Establishing obligatory recycling by citizens is deemed absolutely necessary, in the framework of Cyprus` obligations towards the EU, which expects that by the year 2030 there will be full recycling of everyday waste.
This emerged from a discussion held in Limassol, on the occasion of the Green Dot Cyprus Recycling Festival.
Replying to questions during the discussion, Green Dot Cyprus President Michalis Spanos reminded that, while the effort began in 2008 and the Union of Municipalities met the prerequisites, by preparing a study on a combination of obligatory sorting of waste at the source and the “Pay as you throw” system, today the state is hoping for a law which will be in force as of 2020.
“We live in a country which has not passed regulations and the citizen here is playing the leading role, as it is the citizens who brought recycling to the point it is today on a voluntary basis”, he said.
Limassol Mayor Andreas Christou said that a document with municipal regulations was recently adopted, in which recycling is obligatory, however nothing can be applied since there is no legislation in place and “the proposed bill remains on the table since 2010 because there were some individual disagreements”.
He noted that “the cost of protecting the environment is lower than the cost of not protecting the environment”.
Green Dot Cyprus General Manager Kyriacos Parpounas said that today the percentage of Cypriots participating in recycling is around 50% in urban areas, however the aims set by the EU for the future are “incredibly high”, since by the year 2030 the percentage for most materials must reach 90%, meaning almost total recycling.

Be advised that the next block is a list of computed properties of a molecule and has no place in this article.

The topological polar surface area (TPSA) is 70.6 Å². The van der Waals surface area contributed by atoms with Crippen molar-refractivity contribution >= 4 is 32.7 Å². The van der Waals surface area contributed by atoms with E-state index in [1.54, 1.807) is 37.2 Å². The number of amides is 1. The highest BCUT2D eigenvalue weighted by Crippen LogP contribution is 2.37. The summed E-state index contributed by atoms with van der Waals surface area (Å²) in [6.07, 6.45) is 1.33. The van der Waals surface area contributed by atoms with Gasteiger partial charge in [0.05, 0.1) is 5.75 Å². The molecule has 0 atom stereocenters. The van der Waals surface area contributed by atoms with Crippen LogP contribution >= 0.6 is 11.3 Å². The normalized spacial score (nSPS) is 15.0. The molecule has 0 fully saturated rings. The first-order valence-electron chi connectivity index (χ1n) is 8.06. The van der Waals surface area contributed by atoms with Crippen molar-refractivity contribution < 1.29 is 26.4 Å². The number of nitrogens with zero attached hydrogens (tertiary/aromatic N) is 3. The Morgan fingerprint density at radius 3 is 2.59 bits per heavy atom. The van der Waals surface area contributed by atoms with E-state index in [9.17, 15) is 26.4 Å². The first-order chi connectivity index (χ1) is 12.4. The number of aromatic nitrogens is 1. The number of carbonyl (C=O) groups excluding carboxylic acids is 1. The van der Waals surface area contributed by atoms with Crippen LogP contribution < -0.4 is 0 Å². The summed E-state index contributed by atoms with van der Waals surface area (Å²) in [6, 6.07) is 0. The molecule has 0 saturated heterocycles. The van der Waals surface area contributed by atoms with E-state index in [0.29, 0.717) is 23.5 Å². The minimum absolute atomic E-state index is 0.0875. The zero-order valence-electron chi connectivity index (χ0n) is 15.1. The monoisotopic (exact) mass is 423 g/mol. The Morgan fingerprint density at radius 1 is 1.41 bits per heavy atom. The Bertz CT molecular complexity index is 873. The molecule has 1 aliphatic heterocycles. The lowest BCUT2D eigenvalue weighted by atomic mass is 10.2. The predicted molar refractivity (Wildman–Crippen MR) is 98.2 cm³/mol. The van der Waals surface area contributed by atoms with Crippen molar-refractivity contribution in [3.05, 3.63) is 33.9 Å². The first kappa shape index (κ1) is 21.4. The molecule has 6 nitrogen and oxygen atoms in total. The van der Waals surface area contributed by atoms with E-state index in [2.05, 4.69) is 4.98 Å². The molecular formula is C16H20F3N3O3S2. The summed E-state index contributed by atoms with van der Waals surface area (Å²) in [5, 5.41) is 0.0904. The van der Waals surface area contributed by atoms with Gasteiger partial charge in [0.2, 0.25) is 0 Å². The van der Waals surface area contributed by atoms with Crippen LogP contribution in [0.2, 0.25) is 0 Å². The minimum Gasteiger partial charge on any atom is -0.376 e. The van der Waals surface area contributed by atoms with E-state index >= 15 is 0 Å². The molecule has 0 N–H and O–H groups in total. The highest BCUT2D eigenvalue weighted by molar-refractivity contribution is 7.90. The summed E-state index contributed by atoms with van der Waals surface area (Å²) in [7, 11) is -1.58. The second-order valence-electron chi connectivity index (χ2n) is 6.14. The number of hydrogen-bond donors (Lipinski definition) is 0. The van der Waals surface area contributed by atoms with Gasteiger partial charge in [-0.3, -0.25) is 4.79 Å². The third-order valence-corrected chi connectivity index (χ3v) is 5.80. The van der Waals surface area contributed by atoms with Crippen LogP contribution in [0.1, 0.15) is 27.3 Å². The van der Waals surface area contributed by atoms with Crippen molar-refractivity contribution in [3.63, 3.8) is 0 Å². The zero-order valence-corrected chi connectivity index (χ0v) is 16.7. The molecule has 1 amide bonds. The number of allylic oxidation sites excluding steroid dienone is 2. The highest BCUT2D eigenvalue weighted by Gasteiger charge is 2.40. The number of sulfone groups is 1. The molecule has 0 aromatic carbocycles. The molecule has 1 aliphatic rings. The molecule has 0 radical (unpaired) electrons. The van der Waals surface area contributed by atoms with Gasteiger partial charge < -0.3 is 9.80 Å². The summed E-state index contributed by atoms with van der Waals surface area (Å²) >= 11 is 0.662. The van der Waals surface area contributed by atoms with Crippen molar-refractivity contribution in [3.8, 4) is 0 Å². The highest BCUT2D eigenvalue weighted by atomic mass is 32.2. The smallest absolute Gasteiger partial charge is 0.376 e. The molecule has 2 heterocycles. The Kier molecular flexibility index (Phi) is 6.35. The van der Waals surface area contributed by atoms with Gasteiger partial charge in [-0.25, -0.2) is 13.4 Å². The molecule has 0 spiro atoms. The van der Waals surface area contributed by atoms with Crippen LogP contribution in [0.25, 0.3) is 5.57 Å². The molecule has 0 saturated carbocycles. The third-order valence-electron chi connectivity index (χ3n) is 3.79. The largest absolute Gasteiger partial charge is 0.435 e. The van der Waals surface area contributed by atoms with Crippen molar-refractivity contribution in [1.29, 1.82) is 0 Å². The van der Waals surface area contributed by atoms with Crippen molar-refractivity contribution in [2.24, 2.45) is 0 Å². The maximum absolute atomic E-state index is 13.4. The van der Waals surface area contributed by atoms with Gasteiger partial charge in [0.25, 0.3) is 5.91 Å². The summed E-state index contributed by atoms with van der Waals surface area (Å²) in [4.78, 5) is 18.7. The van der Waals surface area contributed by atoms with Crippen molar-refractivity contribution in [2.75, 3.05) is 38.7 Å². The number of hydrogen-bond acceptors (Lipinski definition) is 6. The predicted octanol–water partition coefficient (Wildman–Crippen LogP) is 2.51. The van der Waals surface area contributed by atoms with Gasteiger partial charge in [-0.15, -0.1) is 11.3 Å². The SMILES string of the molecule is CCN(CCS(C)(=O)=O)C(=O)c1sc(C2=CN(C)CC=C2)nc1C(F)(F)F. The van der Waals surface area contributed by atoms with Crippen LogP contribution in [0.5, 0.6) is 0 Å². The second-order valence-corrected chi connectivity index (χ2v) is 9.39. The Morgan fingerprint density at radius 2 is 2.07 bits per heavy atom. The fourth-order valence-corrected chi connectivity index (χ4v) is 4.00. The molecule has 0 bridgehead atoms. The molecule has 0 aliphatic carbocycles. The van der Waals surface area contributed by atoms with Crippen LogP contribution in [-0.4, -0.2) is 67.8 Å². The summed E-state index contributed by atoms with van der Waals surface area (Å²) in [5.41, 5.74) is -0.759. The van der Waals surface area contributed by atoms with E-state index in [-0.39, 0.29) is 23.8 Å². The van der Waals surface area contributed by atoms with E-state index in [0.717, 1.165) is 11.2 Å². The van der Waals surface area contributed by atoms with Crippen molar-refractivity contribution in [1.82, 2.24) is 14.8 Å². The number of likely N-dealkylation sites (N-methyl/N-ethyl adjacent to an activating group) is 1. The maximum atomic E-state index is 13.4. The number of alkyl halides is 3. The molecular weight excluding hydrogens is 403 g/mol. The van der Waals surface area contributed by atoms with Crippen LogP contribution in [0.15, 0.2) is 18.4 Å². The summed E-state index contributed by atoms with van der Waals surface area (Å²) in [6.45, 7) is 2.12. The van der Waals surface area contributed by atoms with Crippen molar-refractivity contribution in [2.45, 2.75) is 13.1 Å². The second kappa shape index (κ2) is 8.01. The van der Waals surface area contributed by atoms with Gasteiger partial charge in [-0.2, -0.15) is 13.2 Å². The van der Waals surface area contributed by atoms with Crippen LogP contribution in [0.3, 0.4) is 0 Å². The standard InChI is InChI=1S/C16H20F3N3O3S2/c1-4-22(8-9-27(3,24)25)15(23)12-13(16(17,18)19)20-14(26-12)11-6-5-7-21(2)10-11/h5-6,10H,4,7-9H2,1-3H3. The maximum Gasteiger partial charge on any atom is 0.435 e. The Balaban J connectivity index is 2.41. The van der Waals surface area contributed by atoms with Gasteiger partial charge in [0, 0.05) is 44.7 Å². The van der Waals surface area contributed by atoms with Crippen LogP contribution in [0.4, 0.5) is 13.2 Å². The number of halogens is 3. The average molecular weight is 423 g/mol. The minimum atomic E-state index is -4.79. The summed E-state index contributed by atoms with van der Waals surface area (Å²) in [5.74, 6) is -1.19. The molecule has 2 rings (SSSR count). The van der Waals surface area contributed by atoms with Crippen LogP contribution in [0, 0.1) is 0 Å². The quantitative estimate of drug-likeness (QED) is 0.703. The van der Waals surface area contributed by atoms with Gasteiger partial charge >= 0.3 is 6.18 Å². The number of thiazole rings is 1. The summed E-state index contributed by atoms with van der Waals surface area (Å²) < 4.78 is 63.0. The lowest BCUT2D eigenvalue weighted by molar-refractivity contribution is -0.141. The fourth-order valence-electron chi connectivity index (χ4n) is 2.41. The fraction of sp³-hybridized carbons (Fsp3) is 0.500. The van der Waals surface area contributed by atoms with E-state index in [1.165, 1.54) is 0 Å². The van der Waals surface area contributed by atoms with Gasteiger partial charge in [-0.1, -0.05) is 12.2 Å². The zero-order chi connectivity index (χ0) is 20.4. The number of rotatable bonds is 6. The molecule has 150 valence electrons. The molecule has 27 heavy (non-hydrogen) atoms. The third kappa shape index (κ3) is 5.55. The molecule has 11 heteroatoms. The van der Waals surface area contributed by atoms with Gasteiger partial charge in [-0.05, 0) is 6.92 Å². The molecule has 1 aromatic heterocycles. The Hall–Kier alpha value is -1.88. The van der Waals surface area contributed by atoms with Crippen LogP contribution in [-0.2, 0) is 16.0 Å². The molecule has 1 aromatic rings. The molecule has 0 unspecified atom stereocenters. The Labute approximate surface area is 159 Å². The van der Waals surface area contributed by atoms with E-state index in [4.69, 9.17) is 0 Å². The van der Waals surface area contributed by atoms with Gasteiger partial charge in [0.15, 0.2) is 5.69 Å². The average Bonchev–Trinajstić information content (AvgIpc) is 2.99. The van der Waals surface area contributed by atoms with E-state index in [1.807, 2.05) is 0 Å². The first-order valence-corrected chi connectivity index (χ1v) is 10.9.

“Great effort is needed for Cyprus to reach these aims”, Parpounas said, adding that European directives are calling for the reduction in the burying of waste to 5% by 2030, and we must find ways to close almost all the current landfills.
References to the cost to household from the operation of the Installation and Integrated Waste Management Unit for the Limassol District, in Pentakomo, were made by Mayor of Ayios Athanasios and President of the Limassol Unit`s board of directors Kyriacos Hadjittofis.
This cost has been calculated at 19 Euros per tonne of mixed waste (compared to 6-7 Euros for the use of the Vati landfill), however, he said, the increase or decrease of the cost for each household will depend on its participation in recycling.
“The cost will emerge from the waste sent to the unit, so less waste will mean a lower financial burden on the citizens”, Hadjittofis explained, noting at the same time the importance of the proper management at the source (the households), and that what is useless for one could be raw material for another.